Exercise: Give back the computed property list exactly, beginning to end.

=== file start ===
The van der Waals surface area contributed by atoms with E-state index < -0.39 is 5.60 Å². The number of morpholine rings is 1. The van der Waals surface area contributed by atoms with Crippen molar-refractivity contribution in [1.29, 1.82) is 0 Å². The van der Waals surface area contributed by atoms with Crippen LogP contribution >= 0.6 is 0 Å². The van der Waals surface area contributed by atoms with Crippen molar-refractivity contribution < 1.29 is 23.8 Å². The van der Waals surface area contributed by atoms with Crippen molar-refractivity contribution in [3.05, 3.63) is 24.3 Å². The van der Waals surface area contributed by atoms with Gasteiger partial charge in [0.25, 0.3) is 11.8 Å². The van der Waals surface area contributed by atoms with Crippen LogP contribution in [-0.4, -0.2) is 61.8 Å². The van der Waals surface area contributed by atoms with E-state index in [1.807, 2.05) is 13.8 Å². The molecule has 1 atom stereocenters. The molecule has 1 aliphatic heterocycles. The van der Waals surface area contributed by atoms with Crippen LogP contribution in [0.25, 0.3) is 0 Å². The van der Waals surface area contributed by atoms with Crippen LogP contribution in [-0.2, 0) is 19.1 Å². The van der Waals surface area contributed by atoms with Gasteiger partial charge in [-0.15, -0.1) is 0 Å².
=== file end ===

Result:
The van der Waals surface area contributed by atoms with E-state index < -0.39 is 5.60 Å². The number of morpholine rings is 1. The van der Waals surface area contributed by atoms with Crippen molar-refractivity contribution in [1.29, 1.82) is 0 Å². The van der Waals surface area contributed by atoms with Crippen LogP contribution >= 0.6 is 0 Å². The van der Waals surface area contributed by atoms with Crippen molar-refractivity contribution < 1.29 is 23.8 Å². The van der Waals surface area contributed by atoms with Crippen molar-refractivity contribution in [3.05, 3.63) is 24.3 Å². The van der Waals surface area contributed by atoms with Gasteiger partial charge in [0.25, 0.3) is 11.8 Å². The van der Waals surface area contributed by atoms with Crippen LogP contribution in [-0.4, -0.2) is 61.8 Å². The van der Waals surface area contributed by atoms with E-state index in [1.807, 2.05) is 13.8 Å². The molecule has 1 atom stereocenters. The molecule has 1 aliphatic heterocycles. The van der Waals surface area contributed by atoms with Crippen LogP contribution in [0.25, 0.3) is 0 Å². The van der Waals surface area contributed by atoms with Crippen LogP contribution in [-0.2, 0) is 19.1 Å². The van der Waals surface area contributed by atoms with Gasteiger partial charge in [-0.15, -0.1) is 0 Å².